The cover for this volume was taken from its Amazon buy page for review purposes under Fair Use doctrine.

Spoiler free summary: In Volume 61 of Bleach by Tite Kubo, Ichigo has learned the dark truth about his family. He’s learned his friend Uryu is working with the enemy. Now, he must face the truth about the friend he’s thought he’s had from the beginning, his own Zanpakuto.

Character: Honestly, I think a part of me got more fulfillment out of this particular revelation than the others, and that’s unfortunate. The other secret was far more relevant, but because this one focused on the character and had an actual consequence, it stuck with me more. We learn more about Zengetsu, and that information then affects (improves) the bond Ichigo has with him. This is what plot reveals are supposed to do. As a result, this volume moved a bit better than the others for me.

Exposition: Sure, the dialogue in this is laden with exposition, but that’s common (even I do it more than I’d like). This story moves pretty well, but it’s much more information based than action based, so there are those who will feel this issue drags down a touch. I wouldn’t argue with them if they read Bleach for the cool fights.

Worldbuilding: This issue expands the Vanenreich. It also has to build on the lore of the characters, finally helping people (if they didn’t already have it figured out) understand why Ichigo is seemingly so much more powerful than anyone else (there is an actual plot explanation). For those who had it figured out already, this is another reason why this volume might drag a bit for them.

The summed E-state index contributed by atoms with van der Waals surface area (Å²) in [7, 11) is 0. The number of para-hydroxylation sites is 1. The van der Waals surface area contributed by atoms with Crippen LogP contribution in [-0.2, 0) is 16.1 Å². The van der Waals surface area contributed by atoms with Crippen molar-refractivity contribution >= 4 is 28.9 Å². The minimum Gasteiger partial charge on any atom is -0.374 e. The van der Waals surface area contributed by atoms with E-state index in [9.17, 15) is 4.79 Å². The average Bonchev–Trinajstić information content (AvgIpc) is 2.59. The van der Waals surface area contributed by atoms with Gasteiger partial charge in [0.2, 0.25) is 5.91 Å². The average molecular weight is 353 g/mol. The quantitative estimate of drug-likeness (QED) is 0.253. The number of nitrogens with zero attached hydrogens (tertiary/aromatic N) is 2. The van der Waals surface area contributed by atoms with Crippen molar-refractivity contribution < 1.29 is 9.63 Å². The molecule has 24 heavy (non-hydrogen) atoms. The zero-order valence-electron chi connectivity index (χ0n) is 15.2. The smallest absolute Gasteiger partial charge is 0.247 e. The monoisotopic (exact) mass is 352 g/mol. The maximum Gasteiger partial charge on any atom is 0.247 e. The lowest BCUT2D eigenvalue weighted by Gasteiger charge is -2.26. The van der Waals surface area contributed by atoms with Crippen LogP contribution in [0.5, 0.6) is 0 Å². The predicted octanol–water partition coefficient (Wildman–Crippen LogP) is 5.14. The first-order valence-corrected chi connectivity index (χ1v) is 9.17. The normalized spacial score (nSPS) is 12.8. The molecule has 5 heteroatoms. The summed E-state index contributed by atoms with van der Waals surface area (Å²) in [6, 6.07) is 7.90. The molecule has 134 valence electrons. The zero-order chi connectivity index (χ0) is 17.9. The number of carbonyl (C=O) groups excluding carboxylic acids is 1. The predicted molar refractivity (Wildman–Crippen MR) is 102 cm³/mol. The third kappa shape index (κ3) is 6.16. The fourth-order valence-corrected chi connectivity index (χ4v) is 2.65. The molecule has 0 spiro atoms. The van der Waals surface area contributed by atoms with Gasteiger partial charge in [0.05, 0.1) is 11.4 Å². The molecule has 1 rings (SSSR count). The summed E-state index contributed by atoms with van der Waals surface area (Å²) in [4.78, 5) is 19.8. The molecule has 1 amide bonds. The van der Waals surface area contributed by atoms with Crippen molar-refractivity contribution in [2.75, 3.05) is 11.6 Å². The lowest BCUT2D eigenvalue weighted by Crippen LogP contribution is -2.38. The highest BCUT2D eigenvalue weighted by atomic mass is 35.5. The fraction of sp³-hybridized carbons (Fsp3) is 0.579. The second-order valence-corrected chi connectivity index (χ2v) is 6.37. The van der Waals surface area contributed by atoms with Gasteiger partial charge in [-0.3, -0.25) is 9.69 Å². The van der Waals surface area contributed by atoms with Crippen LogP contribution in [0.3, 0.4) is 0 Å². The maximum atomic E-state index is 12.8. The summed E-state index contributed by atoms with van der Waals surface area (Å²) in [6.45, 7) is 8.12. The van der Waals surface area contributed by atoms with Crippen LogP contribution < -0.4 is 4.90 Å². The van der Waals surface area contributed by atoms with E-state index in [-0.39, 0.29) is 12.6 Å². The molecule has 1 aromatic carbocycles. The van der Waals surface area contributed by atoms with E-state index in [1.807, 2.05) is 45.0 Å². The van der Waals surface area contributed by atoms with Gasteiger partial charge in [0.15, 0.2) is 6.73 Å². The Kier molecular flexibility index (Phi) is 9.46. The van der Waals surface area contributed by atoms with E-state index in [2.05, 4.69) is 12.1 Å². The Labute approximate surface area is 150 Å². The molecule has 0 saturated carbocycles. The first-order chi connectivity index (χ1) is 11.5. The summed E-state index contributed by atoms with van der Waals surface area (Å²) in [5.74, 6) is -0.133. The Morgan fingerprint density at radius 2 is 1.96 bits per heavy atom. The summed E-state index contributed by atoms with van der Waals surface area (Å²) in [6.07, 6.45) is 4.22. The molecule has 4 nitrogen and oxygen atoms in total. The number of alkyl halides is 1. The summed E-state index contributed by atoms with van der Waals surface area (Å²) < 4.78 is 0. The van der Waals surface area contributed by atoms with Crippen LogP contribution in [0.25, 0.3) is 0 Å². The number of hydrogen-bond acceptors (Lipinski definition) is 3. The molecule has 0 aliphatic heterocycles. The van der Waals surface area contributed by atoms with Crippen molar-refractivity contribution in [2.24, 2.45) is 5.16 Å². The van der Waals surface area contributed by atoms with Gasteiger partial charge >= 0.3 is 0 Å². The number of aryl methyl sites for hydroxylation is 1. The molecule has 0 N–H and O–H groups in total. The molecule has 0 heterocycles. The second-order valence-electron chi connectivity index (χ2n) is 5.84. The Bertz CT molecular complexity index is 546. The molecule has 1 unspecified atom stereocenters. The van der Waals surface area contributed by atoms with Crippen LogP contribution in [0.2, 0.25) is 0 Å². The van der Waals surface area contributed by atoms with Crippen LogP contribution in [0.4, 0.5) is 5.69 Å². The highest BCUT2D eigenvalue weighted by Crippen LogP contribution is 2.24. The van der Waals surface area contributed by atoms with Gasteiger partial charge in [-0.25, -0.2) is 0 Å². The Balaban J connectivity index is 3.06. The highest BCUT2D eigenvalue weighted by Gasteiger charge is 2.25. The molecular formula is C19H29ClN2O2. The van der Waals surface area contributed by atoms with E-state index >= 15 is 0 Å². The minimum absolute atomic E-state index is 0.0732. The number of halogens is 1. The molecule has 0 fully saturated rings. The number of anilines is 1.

Dialogue: I was probably hard on Volume 60 (but I don’t really think that). But if you read both 60 and 61, I’d like you to take a close look at how each conversations impact Ichigo. Which one affects him more? Which one alters how he thinks or fights? Which one causes him to question his role in the battle. The one you’re thinking of? That’s the plot reveal that was more significant. If you’re a person looking to study the craft of writing, studying that aspect of these two volumes is probably a great case study.

Description: I’m pretty sure this is the volume I’m thinking it is (I binge read them all in a matter of two or three days). If so, this has one of the more memorable panels in all of Bleach. Granted, this panel I’m thinking of harkens back to three other specific panels (therefore showing the progression of Goku’s Super Sa—errr Ichigo’s growth in power). Ok, that last tangental thought might come off as a bit snide, but I didn’t mean it that way. Again, I affirm that all great fighting anime (and Bleach is one of them) follow a very similar formula. The panel I’m thinking of (or panels as it may be) is just another example of that.

Overall: While I was still committed to reading for the sake of finishing the series, I affirm that this volume was stronger than its predecessor. There’s a nice mix of data and progression. The plot takes shape and has an impact on the characters as they go through the plot points. It’s probably not on my top five favorite volumes (I’m looking for the cool fights), but it does expand the scope of the story from “Quick, get to the next fight!” to a story that feels more immersive and interesting.

Thanks for reading,

Matt

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